Nine Lives: Mystery, Magic, Death, and Life in New Orleans
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Nines Lives is a multivoiced biography of a dazzling, surreal, and imperiled city, told through the lives of nine unforgettable characters and bracketed by two epic storms: Hurricane Betsy, which transformed New Orleans in the 1960s, and Hurricane Katrina, which nearly destroyed it. Dan Baum brings this kaleidoscopic portrait to life, showing us what was lost in the storm and what remains to be saved.
tell her own story. Margaret and I moved to New Orleans in January 2007, stopping en route in Denton, Texas, for an all-day interview—seventeen thousand words—with Tim Bruneau. Over the next four months, Ronald, JoAnn, Frank, Billy, Anthony, Joyce, Wilbert, and Belinda each sat, every week or so, for interviews that often lasted half a day. I conduct interviews with my laptop in my hands, and can type as fast as most people can talk. So I ended up with what amounted to transcripts of our
ricocheted off this rib, here, and ended up in the bladder.” Edgar pointed to the bladder. “Now, a fourth bullet …” “Wait a minute,” Frank said. “How many times was he shot?” “Near as we can tell, eleven.” “Eleven!” “It’s going to take us most of the night, because of the way these bullets tumble. Hit you here and come out here,” he said, touching his shoulder and his kidney. “It’s the AK-47, man,” Edgar whispered. “We knew those motherfuckers in Nam. Tear you up.” “This is my fourth this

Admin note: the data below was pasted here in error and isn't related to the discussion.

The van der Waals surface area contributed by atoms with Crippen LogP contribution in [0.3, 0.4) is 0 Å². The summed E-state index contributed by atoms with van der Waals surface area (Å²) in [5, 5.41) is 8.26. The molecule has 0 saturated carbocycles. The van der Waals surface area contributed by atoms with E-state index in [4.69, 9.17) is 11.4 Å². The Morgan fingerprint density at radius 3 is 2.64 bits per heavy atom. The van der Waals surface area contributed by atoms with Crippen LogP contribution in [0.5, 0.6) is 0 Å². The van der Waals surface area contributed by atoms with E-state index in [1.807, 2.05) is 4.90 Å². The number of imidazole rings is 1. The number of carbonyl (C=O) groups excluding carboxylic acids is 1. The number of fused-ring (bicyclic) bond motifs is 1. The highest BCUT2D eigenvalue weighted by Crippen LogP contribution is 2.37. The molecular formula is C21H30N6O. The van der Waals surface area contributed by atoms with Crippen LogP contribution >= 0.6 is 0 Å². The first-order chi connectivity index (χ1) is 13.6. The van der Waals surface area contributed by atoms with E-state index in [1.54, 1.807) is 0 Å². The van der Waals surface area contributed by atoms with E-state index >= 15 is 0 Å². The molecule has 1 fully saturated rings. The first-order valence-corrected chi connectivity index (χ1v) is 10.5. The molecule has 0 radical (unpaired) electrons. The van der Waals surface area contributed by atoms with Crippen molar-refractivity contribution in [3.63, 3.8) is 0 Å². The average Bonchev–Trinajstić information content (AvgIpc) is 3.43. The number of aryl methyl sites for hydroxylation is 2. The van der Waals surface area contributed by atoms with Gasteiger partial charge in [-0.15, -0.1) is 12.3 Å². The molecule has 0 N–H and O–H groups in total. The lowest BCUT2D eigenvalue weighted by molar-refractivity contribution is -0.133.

killings, which seemed to be coming about one a day. Rashad had been right; he did have a museum. A name had come to Ronald in his sleep one night: the House of Dance and Feathers. With the help of a lawyer friend, Ronald had filled out the paperwork, and the IRS had just bestowed upon the museum something called 501 (c)(3) status, which meant Ronald could raise money for it without paying taxes. Mostly, though, people didn’t donate money; they donated things—parading shoes they’d had up under
three-hundred-foot length of fence tore free from the earth and went spinning into the blackness like a length of old typewriter ribbon. A steel trash barrel flew past, no more substantial than a balloon. “Frank!” Nancy tugged at his arm. One of the oaks that shaded the driveway listed and fell over with a crash. Another followed, smashing the split-rail fence. Frank’s big black bull and donkey walked calmly up the road together through the driving rain. He realized that they were evacuating,
we’re okay.” They had no electricity at 2525, so Alston couldn’t see on television what was happening elsewhere in the city. Maybe it was just as well. Billy tried to keep his voice calm so as not to frighten her. He casually mentioned that his shotguns were leaning against his study wall, in leather cases. Alston said they already had them out and loaded. As casually as he could, Billy mentioned his real terror—the television was suggesting there might be nine feet of water on St. Charles